Sometimes called a "tropical Trump", Brazil's President Jair Bolsonaro has followed a similar script to his US counterpart in his handling of Covid-19. Meanwhile in Europe, badly-hit countries slowly continue on a path toward a post-pandemic normal.
President Jair Bolsonaro threatened on Friday to pull Brazil from the WHO over "ideological bias" as his counterpart Donald Trump said the US economy was recovering from the coronavirus pandemic and Europe sought to reopen its borders.
Adding fuel to the political fire raging around the pandemic, its origins and the best way to respond, Bolsonaro criticised the World Health Organization for suspending clinical trials of the drug hydroxychloroquine for Covid-19, a decision it reversed this week – and threatened to follow in Trump's footsteps by quitting.
"I'm telling you right now, the US left the WHO and we're studying that in the future. Either the WHO works without ideological bias, or we leave, too," the far-right leader told journalists.
Sometimes called a "tropical Trump", Bolsonaro has followed a similar script to the US president in his handling of the pandemic, downplaying its severity, attacking state authorities' stay-at-home measures and touting the purported effects of hydroxychloroquine and a related anti-malarial drug, chloroquine, against Covid-19.
The WHO had suspended trials of hydroxychloroquine after major studies raised concerns about its safety and effectiveness against the new coronavirus – irking Trump, a fan who even took the drug himself as a preventive measure.
On Thursday, most of the authors of the studies that appeared in The Lancet and the New England Journal of Medicine retracted their work, saying they could no longer vouch for their data because the firm that supplied it refused to be audited.
However, adding to the swirling scientific and political debate, a new study from Oxford University said Friday that hydroxychloroquine showed "no beneficial effect" in treating Covid-19.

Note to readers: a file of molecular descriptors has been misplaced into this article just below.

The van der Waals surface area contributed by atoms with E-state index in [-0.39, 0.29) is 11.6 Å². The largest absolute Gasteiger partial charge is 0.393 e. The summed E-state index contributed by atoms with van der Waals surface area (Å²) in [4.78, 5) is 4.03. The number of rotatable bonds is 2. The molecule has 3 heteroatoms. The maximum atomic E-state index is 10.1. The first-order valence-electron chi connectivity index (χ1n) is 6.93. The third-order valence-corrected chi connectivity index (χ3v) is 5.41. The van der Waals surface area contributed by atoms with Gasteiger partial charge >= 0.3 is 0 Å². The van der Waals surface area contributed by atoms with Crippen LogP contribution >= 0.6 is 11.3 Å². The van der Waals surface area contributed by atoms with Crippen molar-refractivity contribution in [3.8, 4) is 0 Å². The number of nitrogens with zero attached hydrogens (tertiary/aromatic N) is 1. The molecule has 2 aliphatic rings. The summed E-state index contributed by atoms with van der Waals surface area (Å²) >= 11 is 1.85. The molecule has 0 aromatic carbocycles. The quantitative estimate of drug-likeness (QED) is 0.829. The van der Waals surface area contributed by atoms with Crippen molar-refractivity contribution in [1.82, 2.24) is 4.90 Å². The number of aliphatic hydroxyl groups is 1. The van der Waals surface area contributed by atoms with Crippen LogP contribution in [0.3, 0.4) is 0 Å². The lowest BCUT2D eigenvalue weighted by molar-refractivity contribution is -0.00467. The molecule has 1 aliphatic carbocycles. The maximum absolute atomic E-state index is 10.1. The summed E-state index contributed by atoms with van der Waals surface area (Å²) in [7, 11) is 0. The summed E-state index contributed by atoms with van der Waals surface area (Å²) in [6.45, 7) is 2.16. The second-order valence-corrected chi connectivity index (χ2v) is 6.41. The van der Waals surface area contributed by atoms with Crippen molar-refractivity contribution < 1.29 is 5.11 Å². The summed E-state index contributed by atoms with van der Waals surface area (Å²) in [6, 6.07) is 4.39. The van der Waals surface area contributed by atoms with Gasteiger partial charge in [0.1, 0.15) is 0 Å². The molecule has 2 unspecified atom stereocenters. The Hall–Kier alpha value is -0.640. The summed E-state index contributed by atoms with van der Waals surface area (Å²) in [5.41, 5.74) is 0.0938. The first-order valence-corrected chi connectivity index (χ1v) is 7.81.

In another potentially confusing reversal, the WHO changed its advice on face masks, saying that "in light of evolving evidence", they should be worn in places where the virus is widespread and physical distancing is difficult.
US 'largely through'
The new coronavirus has now killed more than 394,000 people and infected 6.7 million since it emerged in China late last year, the world's worst health crisis in more than a century.
In the US – the hardest-hit country, with 109,000 dead and nearly 1.9 million infections – Trump said the economy was bouncing back after being pummeled by lockdown measures.
"We had the greatest economy in the history of the world. And that strength let us get through this horrible pandemic, largely through, I think we're doing really well," he told reporters.
Trump, who is facing a tough campaign for re-election in November, reiterated his calls to further ease stay-at-home measures after surprisingly upbeat employment numbers showed the country gained 2.5 million jobs in May.
In a sign of the slow return to normal in the US, Universal Orlando became the first of the giant theme parks in sunny Florida to reopen – albeit with temperature controls at the entrance and mandatory face masks.
EU to reopen borders
In Europe, badly-hit countries slowly continued on a path toward a post-pandemic normal, seeking to revive key tourist sectors in time for the summer season without triggering a second wave of infections.
The EU said it could reopen borders to travellers from outside the region in early July after some countries within the bloc reopened to European visitors.
In France, a top expert, meanwhile, said dramatic drops in daily deaths and new cases since their March peaks meant the worst was over.
"We can reasonably say the virus is currently under control," said Jean-Francois Delfraissy, the head of the government's scientific advisory council.
But bleak numbers streamed in from Latin America, the latest epicentre.
Brazil's death toll rose to more than 35,000, the third-highest in the world, after the US and Britain.
Tolls are also rising sharply in Mexico, Peru and Ecuador.
And in Chile, deaths have risen by more than 50 percent in the past week despite a three-week lockdown of the capital, Santiago.